Government near collapse as international critics and confused, angered Malaysian citizens alike heavily condemn its democratically questionable actions — but on what grounds?
From the 1MDB financial conundrum, to the harsh retraction of Malaysian freedom of expression, to the political backlash Najib Razak, prime minister of Malaysia, is facing — the times beg the question: what exactly is up, Malaysia? The spotlight of international concern and criticism of the Malaysian government’s tackling of human rights issues does not seem to be fading anytime soon, with the Human Rights Watch just releasing its 148-page report titled “Creating a Culture of Fear: The Criminalization of Peaceful Expression in Malaysia” in urgent and impassioned response to the ridicule perpetuated by the vicious crackdown on vaguely seditious cartoonists, “anti-governmental” newspaper tribunals, such as in the Sarawak Report and the brash The Edge Finance exposé. The recent Malaysian freedom of expression repression has purportedly provoked an onslaught of notorious scrutiny in just over a few months, being featured in prominent international journals like The Wall Street Journal, New York Times, and CNN.
But why? This isn’t news. The Malaysian government has, since its inception and independence in 1957, been infamous for the gleichschaltung of its cutthroat policies on zipping up the poor mouths and souls of those who don’t fawn over the government mindlessly. Why are these incidences still surprising? Recently, Malaysian citizens’ litost has imploded on social media, with Facebook statuses of Malaysians discussing — and by discuss, I mean blindly throwing cuss words — around the word “Najib” and “government”, displaying themselves as the people of a nation choked to death with their necks snapped by their own leaders.
This presents us with a harrowing paradox: While recent attacks on freedom of speech in arguably “more democratic” countries like France, such as the contemporary Charlie Hebdo cartoonist charges, have received a response of unparalleled solidarity in the movement to protect makers of art and twisters of language, and to free the words of journalists who are capable of rocking the system and entrenching ideas that work to undermine the federal government’s authority, a prominent Malaysian cartoonist who publishes defaming comics about the ridiculous political situation in Malaysia, Zunar, has received such an abyss of widespread approval that he was only condemned to jail for 43 years in Britain under charge of Malaysia’s moderate and logical Sedition Act laws.
A good question to now bring up is: Why are we comparing ourselves to these liberal Western standards of journalistic transparency when Malaysia has its own more reserved, less open norms and cultural values in regards to openness of discourse? What a more collectivist society like Malaysia (it scores a measly 26 on the Geert-Hofstede individualism scale, compared to a dominant 91 in the US) relies on is the chain-link control of language, because its fundamental values of democracy and faith towards the government are so insipid that it fears one illogical criticism of its Prime Minister will topple the opinion of the entire nation. Collectivist societies function on quiet agreement and harmonic consonance, and the Malaysian government tries hard — albeit badly — to keep the conversation about politics homogenous to keep this accord. If there is no general unspoken agreement on what is true, if there is a deviation from the standard thought bubble, the ultra-collectivist Malaysian society falls apart. That’s one theory to delineate the Malaysian governmental necessity to keep shameful un-orthodoxies down and under control — even if it means using the force of broad and vague law to maintain this elusive, perishable illusion of order.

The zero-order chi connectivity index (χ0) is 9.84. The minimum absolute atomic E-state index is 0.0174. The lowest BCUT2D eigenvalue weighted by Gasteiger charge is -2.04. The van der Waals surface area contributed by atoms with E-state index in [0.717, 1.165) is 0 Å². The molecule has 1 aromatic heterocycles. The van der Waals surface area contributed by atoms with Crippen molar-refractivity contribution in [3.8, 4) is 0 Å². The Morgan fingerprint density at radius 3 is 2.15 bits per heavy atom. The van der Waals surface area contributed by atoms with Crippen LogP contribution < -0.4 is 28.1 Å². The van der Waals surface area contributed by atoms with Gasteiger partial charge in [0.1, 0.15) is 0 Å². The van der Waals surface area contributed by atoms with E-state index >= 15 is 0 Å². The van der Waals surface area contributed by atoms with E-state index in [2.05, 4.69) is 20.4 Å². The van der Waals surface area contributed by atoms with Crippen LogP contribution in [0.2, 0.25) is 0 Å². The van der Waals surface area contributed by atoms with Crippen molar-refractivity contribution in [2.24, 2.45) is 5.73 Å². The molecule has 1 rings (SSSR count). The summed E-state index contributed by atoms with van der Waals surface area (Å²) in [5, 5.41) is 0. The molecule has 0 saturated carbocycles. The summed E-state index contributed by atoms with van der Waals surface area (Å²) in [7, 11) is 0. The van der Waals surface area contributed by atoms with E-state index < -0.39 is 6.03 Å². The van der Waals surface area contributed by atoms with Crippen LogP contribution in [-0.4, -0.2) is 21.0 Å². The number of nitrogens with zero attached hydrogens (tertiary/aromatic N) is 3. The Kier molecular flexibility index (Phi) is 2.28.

Unfortunately for the government, the strategy of forced ambiguity in the legal system, when it comes to implementing laws pertaining to freedom of expression and assembly such as the anger-mongering revision of the Sedition Act in 2015, is turning into shreds as the current orthodox opinion of the Malaysian society is gravitating towards suspicion and distrust against the government. Anarchy threatens in Malaysia, as strife-free rallies evolve into tempestuous uprisings either decrying or defending the legitimacy of the government. Good — they are finally realising their freedom to assemble without uncalled for police brutality. Albeit small, this is change, at least.
In order to realise their fundamental dignity, Malaysians need to move apart from their agreeable, collectivist roots and continue to dissect, scrutinise and criticise any information they are given by the government, and any laws they are unjustly subjected to. This is not a call for Malaysians to move in the direction of Western liberalism: this is a call for Malaysians to realise their human dignity and the worth of their words — whether vomited or doled out in a pretty spoon from the mouth. They need to stop their bickering amongst themselves and realise that if united, if they keep this restless state, they will win the fight against their common enemy: federal corruption, power greed and discriminatory injustice in the parliament.
There is nothing and no amount of articles Human Rights Watch can publish about the fraudulent nature of the Malaysian government that will induce the government to undergo a radical and structural inner revolution without war or bloodshed. That issue stems from long established notions of unquestionable authority, rooted deep in the culture of Malaysian collectivism: one we are only finally beginning to challenge and one from which we are only beginning to cultivate enough courage to call bullshit on.